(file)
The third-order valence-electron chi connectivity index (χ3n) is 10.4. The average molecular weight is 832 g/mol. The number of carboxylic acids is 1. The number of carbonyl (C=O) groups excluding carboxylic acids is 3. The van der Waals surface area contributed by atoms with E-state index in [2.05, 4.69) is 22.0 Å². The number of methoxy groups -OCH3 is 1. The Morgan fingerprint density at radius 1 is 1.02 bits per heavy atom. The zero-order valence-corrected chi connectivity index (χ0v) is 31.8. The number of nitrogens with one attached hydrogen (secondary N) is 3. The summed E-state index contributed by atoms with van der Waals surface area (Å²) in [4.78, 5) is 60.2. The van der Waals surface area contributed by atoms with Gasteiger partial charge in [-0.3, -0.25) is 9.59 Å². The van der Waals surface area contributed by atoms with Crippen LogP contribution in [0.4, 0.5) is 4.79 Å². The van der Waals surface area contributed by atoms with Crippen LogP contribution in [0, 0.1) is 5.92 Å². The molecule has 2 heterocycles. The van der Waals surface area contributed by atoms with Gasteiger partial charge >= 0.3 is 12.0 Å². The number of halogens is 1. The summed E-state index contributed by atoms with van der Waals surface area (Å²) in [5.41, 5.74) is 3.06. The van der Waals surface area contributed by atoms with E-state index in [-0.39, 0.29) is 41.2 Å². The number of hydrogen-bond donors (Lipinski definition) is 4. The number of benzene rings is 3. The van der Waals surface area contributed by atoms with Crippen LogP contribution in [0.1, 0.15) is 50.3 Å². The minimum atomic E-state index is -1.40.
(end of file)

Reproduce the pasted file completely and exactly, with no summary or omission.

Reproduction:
The third-order valence-electron chi connectivity index (χ3n) is 10.4. The average molecular weight is 832 g/mol. The number of carboxylic acids is 1. The number of carbonyl (C=O) groups excluding carboxylic acids is 3. The van der Waals surface area contributed by atoms with E-state index in [2.05, 4.69) is 22.0 Å². The number of methoxy groups -OCH3 is 1. The Morgan fingerprint density at radius 1 is 1.02 bits per heavy atom. The zero-order valence-corrected chi connectivity index (χ0v) is 31.8. The number of nitrogens with one attached hydrogen (secondary N) is 3. The summed E-state index contributed by atoms with van der Waals surface area (Å²) in [4.78, 5) is 60.2. The van der Waals surface area contributed by atoms with Gasteiger partial charge in [-0.3, -0.25) is 9.59 Å². The van der Waals surface area contributed by atoms with Crippen LogP contribution in [0.4, 0.5) is 4.79 Å². The van der Waals surface area contributed by atoms with Crippen LogP contribution in [0, 0.1) is 5.92 Å². The molecule has 2 heterocycles. The van der Waals surface area contributed by atoms with Gasteiger partial charge >= 0.3 is 12.0 Å². The number of halogens is 1. The summed E-state index contributed by atoms with van der Waals surface area (Å²) in [5.41, 5.74) is 3.06. The van der Waals surface area contributed by atoms with E-state index in [-0.39, 0.29) is 41.2 Å². The number of hydrogen-bond donors (Lipinski definition) is 4. The number of benzene rings is 3. The van der Waals surface area contributed by atoms with Crippen LogP contribution in [0.1, 0.15) is 50.3 Å². The minimum atomic E-state index is -1.40.